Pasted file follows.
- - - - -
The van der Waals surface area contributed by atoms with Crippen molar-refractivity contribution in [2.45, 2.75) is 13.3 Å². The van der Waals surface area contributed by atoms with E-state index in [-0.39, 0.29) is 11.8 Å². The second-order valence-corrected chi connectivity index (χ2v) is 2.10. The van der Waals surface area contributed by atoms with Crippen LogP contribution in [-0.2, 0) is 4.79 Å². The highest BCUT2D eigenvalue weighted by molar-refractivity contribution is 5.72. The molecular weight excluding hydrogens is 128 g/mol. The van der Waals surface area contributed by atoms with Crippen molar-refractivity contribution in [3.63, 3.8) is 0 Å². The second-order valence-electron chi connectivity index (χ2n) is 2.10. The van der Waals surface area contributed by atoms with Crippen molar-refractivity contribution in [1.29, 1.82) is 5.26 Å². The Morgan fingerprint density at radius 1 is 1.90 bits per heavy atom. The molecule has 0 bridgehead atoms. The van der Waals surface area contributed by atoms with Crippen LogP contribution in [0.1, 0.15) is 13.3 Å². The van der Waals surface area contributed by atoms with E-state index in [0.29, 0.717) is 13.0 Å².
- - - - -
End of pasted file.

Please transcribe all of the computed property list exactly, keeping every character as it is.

The van der Waals surface area contributed by atoms with Crippen molar-refractivity contribution in [2.45, 2.75) is 13.3 Å². The van der Waals surface area contributed by atoms with E-state index in [-0.39, 0.29) is 11.8 Å². The second-order valence-corrected chi connectivity index (χ2v) is 2.10. The van der Waals surface area contributed by atoms with Crippen LogP contribution in [-0.2, 0) is 4.79 Å². The highest BCUT2D eigenvalue weighted by molar-refractivity contribution is 5.72. The molecular weight excluding hydrogens is 128 g/mol. The van der Waals surface area contributed by atoms with Crippen molar-refractivity contribution in [3.63, 3.8) is 0 Å². The second-order valence-electron chi connectivity index (χ2n) is 2.10. The van der Waals surface area contributed by atoms with Crippen molar-refractivity contribution in [1.29, 1.82) is 5.26 Å². The Morgan fingerprint density at radius 1 is 1.90 bits per heavy atom. The molecule has 0 bridgehead atoms. The van der Waals surface area contributed by atoms with Crippen LogP contribution in [0.1, 0.15) is 13.3 Å². The van der Waals surface area contributed by atoms with E-state index in [0.29, 0.717) is 13.0 Å².